It could say, find the velocity of each particle at time t.

And the position at time t.

Then the distance between the particles when the velocities are parallel.

More candidates would then score at least some of the marks.

Some candidates might even score full marks, that didnt have a clue where to start.

Its certainly aimed at "sorting" out the grade As
8. (Original post by rainbowtwist)
On which exam board for GCSE is this on because I certainly didn't learn it 😂
Its how you interpret it,

All exams boards do tangents at gcse.

The direction is purely that, the i component divided bu the j component.
9. yeah i did
10. How did you guys get 1.76 for question 7a. I keep trying and i got 1.9 something... :/
11. (Original post by the_malis)
How did you guys get 1.76 for question 7a. I keep trying and i got 1.9 something... :/
you have to make s=1 and a= -9.8 I think?
12. (Original post by kiiten)
you have to make s=1 and a= -9.8 I think?
I'm an idiot, i made s=-1 for some reason. How many marks would I lose for thatc question, do you think?
13. (Original post by the_malis)
I'm an idiot, i made s=-1 for some reason. How many marks would I lose for thatc question, do you think?
I think that would still work if you put a= 9.8 (not sure though). It depends really (how many marks was that ques i forgot xD).

Youll probably get some method marks and possibly error carried forward for later ques. Maybe half marks in total?
14. For the 10 marker I did everything right until working out the position of B where I did not add it's original position vector so I got a distance much smaller then 106 - how many lost?
With the 7 marker I also did everything right until right at the end where I forgot to square the cos50 so I only divided by cos50 not cos^2(50) and so got 10.6 instead of 13.2 - how many lost again?
15. (Original post by Colsop50)
ok thanks, I'm a further maths student and managed to do 6x4 = 32 instead of 24 :-(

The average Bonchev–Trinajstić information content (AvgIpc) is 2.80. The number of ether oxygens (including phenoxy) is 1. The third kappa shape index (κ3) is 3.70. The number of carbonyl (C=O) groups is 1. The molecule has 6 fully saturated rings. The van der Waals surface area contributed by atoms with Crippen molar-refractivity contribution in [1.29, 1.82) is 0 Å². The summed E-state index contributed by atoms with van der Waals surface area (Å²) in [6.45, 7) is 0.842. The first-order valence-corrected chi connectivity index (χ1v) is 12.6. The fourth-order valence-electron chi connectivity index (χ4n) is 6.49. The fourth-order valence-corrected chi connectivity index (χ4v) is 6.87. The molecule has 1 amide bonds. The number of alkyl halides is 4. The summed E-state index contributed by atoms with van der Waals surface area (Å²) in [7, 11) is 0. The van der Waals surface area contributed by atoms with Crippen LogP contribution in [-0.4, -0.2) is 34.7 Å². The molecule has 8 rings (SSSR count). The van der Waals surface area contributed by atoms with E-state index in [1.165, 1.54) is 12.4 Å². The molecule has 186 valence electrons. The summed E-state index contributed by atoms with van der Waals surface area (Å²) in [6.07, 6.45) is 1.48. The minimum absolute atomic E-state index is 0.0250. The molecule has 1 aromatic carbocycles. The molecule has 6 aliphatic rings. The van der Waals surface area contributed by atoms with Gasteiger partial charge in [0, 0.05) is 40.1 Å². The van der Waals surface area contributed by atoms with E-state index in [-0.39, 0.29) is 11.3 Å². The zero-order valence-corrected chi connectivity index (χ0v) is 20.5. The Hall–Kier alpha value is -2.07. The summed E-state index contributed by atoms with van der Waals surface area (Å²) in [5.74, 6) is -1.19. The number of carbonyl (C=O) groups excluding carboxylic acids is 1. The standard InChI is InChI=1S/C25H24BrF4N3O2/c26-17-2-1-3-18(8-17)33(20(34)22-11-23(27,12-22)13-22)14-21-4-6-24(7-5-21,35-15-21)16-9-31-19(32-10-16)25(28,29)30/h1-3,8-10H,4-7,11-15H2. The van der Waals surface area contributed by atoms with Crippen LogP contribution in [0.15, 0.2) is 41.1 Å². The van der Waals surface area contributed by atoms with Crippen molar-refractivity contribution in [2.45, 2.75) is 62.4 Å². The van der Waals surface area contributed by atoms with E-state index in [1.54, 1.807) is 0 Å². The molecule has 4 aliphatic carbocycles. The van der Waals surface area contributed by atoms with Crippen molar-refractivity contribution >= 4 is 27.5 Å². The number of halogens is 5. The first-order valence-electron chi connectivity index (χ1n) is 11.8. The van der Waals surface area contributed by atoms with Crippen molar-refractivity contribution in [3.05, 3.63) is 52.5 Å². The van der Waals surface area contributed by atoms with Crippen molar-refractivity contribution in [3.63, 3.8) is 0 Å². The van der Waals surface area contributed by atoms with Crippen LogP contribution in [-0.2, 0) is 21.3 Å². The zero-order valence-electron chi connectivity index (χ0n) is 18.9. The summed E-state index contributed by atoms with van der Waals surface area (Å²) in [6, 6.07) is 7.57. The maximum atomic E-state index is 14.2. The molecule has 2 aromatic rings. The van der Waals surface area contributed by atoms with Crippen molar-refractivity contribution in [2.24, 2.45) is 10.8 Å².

haha I did 3+7=11 in one of them, so I know how you feel!
16. (Original post by SM-)
For the 10 marker I did everything right until working out the position of B where I did not add it's original position vector so I got a distance much smaller then 106 - how many lost?
With the 7 marker I also did everything right until right at the end where I forgot to square the cos50 so I only divided by cos50 not cos^2(50) and so got 10.6 instead of 13.2 - how many lost again?
Maybe 3 marks? For the 7 marker possibly 2 marks you might want someone else to double check as im not too sure.
17. (Original post by Sam Webb)
You can't do 16/1.7 because 1.7 was the time taken for the ball to hit the front edge, you had to rework out the time taken to be 1.9 as it would take longer to go further then do 16/1.9 etc
I said the intiaI veIcoity was xsin(theta) and worked at an expression for t with x as verticaI distance is the same. I added 3 to previous horizontaI distance and then times my verticaI time by 2 and subbed that t into a suvat. got around 13.
18. (Original post by That bloke 2016)
I'm a bit late but I'm pretty sure it was 081 degrees as it seemed too big so I flipped the opp/adj fraction to ensure it was the most sensible answer and about 7.something degrees came out, confirming it was actually about 081

note: there will still be a fair few method marks for getting that far.
Wait sorry, I'm confused so what was the actual correct answer?

A 51/75
b 45/75